Chomotang Group, Spang Nala Kangri, Spang Nala Dome, Sum Nomo Kangri, Amloca Kangri
The combination of a virtual tour on Google Earth, suggesting the existence of several straightforward summits, and the Chomotang report in AAJ 2016 showing the picture of a beautiful, unnamed snowy summit of 5,720m, led Fabrice le Bobinec and me to visit the Spang Nala in August. This is the valley that ascends southwest beneath the Chomotang Group from just west of the Sirsir La.
Using the road from Hanupata, a vehicle dropped us near the bridge crossing the Spang Nala at 4,500m. From there we walked southwest up the valley, with all the food and gear necessary for 15 days, to a base camp at 4,900m, where the valley divides into two glaciated arms. The one to the east holds a pretty, emerald-blue lake. We chose to explore the western glacier, and on August 20 we climbed the most elegant summit, which we named Spang Nala Kangri (5,750m, 34°1'4.16"N, 76°41'32.81"E). It lies on the southern rim of the Spang Nala Glacier and offered little in the way of difficulties besides several seracs and large crevasses.
On August 22, we climbed the west face of the "5,720m" peak featured in AAJ 2016. It lies on the watershed ridge between the two Spang Nala glacier basins at 34° 2'13.22"N, 76°42'23.50"E. We named it Spang Nala Dome, and the altimeter recorded 5,850m. It offers a perfect 360° panorama, with the most captivating peaks being Nun and Kun.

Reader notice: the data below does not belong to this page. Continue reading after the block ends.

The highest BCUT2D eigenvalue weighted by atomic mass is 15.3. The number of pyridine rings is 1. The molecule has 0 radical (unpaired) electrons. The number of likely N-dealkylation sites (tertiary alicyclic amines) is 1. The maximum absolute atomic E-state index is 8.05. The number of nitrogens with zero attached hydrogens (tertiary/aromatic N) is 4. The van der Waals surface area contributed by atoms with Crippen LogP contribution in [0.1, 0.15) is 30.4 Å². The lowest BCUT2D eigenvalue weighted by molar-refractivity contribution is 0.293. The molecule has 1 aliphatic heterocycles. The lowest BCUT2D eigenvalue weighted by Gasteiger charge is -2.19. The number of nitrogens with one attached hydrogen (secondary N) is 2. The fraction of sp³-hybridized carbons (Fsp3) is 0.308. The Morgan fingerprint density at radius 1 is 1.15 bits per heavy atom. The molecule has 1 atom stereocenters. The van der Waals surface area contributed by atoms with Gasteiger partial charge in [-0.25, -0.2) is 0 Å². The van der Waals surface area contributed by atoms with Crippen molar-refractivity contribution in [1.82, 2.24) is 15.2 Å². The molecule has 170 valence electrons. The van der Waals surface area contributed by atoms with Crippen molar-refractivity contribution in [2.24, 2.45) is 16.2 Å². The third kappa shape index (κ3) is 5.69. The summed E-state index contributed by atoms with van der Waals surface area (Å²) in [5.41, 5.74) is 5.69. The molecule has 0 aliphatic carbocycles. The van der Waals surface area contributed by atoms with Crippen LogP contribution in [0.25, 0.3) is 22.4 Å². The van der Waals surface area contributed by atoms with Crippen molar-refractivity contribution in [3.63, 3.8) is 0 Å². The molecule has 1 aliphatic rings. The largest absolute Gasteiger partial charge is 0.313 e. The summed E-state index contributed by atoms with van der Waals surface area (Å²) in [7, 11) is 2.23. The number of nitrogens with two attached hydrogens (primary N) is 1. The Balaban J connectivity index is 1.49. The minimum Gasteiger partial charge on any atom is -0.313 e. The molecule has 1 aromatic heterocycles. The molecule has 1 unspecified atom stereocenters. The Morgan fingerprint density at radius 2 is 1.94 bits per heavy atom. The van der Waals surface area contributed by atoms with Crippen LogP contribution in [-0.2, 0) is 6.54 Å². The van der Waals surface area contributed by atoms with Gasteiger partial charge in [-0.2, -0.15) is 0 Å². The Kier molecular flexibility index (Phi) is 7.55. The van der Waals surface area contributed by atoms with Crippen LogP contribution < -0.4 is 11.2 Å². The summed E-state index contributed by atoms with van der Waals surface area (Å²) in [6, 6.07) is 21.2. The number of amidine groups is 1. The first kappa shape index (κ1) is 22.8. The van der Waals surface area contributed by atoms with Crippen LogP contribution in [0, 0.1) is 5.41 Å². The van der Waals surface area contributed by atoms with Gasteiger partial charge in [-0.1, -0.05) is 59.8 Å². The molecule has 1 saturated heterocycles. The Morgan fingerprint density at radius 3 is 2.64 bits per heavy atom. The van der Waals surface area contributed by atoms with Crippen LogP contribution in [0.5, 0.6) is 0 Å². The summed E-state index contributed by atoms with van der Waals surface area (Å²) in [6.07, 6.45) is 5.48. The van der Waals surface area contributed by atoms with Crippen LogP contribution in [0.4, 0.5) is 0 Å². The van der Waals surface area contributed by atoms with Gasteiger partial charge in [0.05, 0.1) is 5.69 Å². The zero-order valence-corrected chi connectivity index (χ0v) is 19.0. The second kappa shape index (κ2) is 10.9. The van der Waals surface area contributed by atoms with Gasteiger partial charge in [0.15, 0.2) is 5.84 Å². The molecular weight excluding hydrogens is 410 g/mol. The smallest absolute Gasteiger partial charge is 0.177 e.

Two days later we reached the western top (5,700m, approximately 34°1'45.47"N, 76°40'40.01"E) of an elegant peak that we named Sum Nomo Kangri (“Three Sisters” in Ladakhi). An east-west crossing of all three summits would be spectacular. On all the peaks climbed we found no evidence of previous passage. We also experienced excellent snow conditions; earlier in the season, Spang Nala Kangri and Spang Nala Dome would be perfect on skis.
In September, I returned to the Spang Nala with Amandine Gau and Camille Turries. We climbed the main summit of Chomotang (6,065m) by the glacier that rises below the northwest face of the mountain, then the west slope. [This is likely different from the Australian route climbed in 2015.] The direct exit to the summit, all on ice, was fairly sustained at 55–60°. For a more homogeneous, more aesthetic, and less exposed route, it would be preferable to continue up the glacier and climb the south ridge via Chomotang III.
On September 15, we ended our stay by climbing a small, unnamed summit, which we named Amloca Kangri (5,700m). It is located immediately east of the glacial lake in the eastern arm of the Spang Nala.
– Laurent Lafforgue, France